You might not have thought about asking these questions, but it's not advisable to get fillers until you have the answers

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Are you considering getting fillers? How long have you been thinking about it? We only ask because the average consideration period before booking in for injectable treatments is getting shorter and shorter, according to The Private Clinic .

A recent survey by the cosmetic clinic reported that a third of people wait less than a month between thinking about fillers and booking in their appointment, and 43 per cent of people are waiting less than three months before proceeding to treatment.

The Private Clinic believes that this short consideration period is down to the increased availability and demand for non-invasive treatment. While increased availability and slashed prices advertised on Instagram might seem like a good thing, what you may not know is that there are no formal regulations surrounding filler – because it’s not medical anyone can buy it online and administer. The industry is fighting for stricter regulations, but in the meantime, if you’re looking to book in a filler there are some things you need to consider.

We spoke to three experts about things you need to ask your practitioner before going under the needle. Here’s what they said.

Dr Tristan Mehta of The Harley Academy, the UK’s largest postgraduate training provider in aesthetic medicine wants would-be clients to find out the kind of dermal filler they'll be injected with as well as querying the credentials of their practitioner and checking the aftercare provided

What product does the clinic use?

"Many clients don’t understand the procedure that they have signed up for. There are hundreds of dermal fillers available – most are made from hyaluronic acid, which is a substance found naturally in the body - it integrates beautifully and comes with added safety benefits. Some hyaluronic acid fillers are better than others, so always choose a practitioner who uses the safest filler brands - those which have passed FDA approval."

What are the side effects of fillers?

"It is incredibly important to go to the right medical professional to have fillers, and some treatments are definitely riskier than others. Relatively common side effects can include swelling and bruising. An infection is possible, so sterility during the procedure is important. Extremely rare (although devastating) consequences can include permanent scarring and blindness."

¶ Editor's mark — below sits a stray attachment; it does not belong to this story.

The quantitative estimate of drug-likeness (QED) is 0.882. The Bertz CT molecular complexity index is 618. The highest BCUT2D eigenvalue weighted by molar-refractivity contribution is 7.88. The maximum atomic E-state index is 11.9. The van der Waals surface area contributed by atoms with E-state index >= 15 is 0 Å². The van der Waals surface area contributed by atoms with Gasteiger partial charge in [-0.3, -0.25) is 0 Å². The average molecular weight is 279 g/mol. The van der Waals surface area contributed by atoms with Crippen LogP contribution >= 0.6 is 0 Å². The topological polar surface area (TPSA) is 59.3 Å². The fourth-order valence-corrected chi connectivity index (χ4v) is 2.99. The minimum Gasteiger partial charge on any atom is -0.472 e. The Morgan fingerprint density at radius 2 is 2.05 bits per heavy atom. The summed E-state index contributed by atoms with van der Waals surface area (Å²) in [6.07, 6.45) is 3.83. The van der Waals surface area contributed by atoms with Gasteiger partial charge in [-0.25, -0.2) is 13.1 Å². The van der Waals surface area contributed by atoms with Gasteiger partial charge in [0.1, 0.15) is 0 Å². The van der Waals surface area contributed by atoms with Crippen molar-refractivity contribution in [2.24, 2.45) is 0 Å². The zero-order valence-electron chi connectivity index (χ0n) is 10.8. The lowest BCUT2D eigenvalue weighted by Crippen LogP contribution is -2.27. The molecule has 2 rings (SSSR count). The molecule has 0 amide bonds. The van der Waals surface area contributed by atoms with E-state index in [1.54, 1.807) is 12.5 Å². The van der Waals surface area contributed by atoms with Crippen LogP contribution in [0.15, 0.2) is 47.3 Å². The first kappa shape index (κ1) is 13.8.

What training, skills and experience do you have?

"There is an alarming number of people taking pseudo courses to do aesthetic injectable treatments and who, in my opinion, are not adequately trained to do the job. I think the problem that we’re facing is that even though we have tried to get a unilateral level of quality, the key area in which we are failing in this country is at the education level. There’s such a diverse offering – from a two-day course to a full-time qualification, to anything in between. At Harley Academy, we launched the country’s first postgraduate Level 7 Qualification that provides practitioners with the education to become true specialists in injectables. I’d advise patients looking to undergo an injectable procedure to look for those who have such a qualification - not a course. Ask if they have a qualification specifically in injectable treatments."

What level of aftercare will you provide?

"Whilst injectables are minimally invasive, good aftercare is crucial to minimise complications and ensure the best outcome is achieved. It is routine to see clients again two weeks after treatment. Your practitioner should be happy to provide you with the follow-up needed free of charge. Also ensure that your practitioner is available to see you, and not renting a room only once a month in your local area."

Can you remove the filler if I hate it after it’s administered?